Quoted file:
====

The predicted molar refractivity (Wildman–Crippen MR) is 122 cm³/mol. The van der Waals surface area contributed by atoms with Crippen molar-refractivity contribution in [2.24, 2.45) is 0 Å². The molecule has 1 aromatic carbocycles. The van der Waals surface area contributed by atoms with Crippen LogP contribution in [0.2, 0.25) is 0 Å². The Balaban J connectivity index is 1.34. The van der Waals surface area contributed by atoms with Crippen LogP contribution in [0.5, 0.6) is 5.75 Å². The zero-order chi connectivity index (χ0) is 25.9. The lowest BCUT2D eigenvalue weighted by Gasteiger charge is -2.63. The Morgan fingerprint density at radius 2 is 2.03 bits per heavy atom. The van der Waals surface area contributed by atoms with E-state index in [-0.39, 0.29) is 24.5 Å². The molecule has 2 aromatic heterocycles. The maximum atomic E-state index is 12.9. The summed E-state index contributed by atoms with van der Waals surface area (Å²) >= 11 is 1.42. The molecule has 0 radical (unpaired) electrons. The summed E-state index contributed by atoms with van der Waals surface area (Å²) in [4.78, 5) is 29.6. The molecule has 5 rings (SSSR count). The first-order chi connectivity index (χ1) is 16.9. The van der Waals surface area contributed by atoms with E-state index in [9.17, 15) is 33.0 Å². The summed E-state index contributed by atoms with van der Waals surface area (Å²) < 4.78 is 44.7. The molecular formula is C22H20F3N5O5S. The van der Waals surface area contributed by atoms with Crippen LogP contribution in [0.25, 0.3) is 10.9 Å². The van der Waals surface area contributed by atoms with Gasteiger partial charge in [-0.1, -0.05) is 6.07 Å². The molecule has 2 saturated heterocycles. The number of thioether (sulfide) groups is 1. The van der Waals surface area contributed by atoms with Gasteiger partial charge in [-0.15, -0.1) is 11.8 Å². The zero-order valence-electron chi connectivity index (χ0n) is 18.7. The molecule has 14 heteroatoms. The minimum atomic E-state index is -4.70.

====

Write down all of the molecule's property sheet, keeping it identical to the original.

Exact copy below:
The predicted molar refractivity (Wildman–Crippen MR) is 122 cm³/mol. The van der Waals surface area contributed by atoms with Crippen molar-refractivity contribution in [2.24, 2.45) is 0 Å². The molecule has 1 aromatic carbocycles. The van der Waals surface area contributed by atoms with Crippen LogP contribution in [0.2, 0.25) is 0 Å². The Balaban J connectivity index is 1.34. The van der Waals surface area contributed by atoms with Crippen LogP contribution in [0.5, 0.6) is 5.75 Å². The zero-order chi connectivity index (χ0) is 25.9. The lowest BCUT2D eigenvalue weighted by Gasteiger charge is -2.63. The Morgan fingerprint density at radius 2 is 2.03 bits per heavy atom. The van der Waals surface area contributed by atoms with E-state index in [-0.39, 0.29) is 24.5 Å². The molecule has 2 aromatic heterocycles. The maximum atomic E-state index is 12.9. The summed E-state index contributed by atoms with van der Waals surface area (Å²) >= 11 is 1.42. The molecule has 0 radical (unpaired) electrons. The summed E-state index contributed by atoms with van der Waals surface area (Å²) in [4.78, 5) is 29.6. The molecule has 5 rings (SSSR count). The first-order chi connectivity index (χ1) is 16.9. The van der Waals surface area contributed by atoms with E-state index in [9.17, 15) is 33.0 Å². The summed E-state index contributed by atoms with van der Waals surface area (Å²) < 4.78 is 44.7. The molecular formula is C22H20F3N5O5S. The van der Waals surface area contributed by atoms with Crippen LogP contribution in [0.25, 0.3) is 10.9 Å². The van der Waals surface area contributed by atoms with Gasteiger partial charge in [-0.1, -0.05) is 6.07 Å². The molecule has 2 saturated heterocycles. The number of thioether (sulfide) groups is 1. The van der Waals surface area contributed by atoms with Gasteiger partial charge in [-0.15, -0.1) is 11.8 Å². The zero-order valence-electron chi connectivity index (χ0n) is 18.7. The molecule has 14 heteroatoms. The minimum atomic E-state index is -4.70.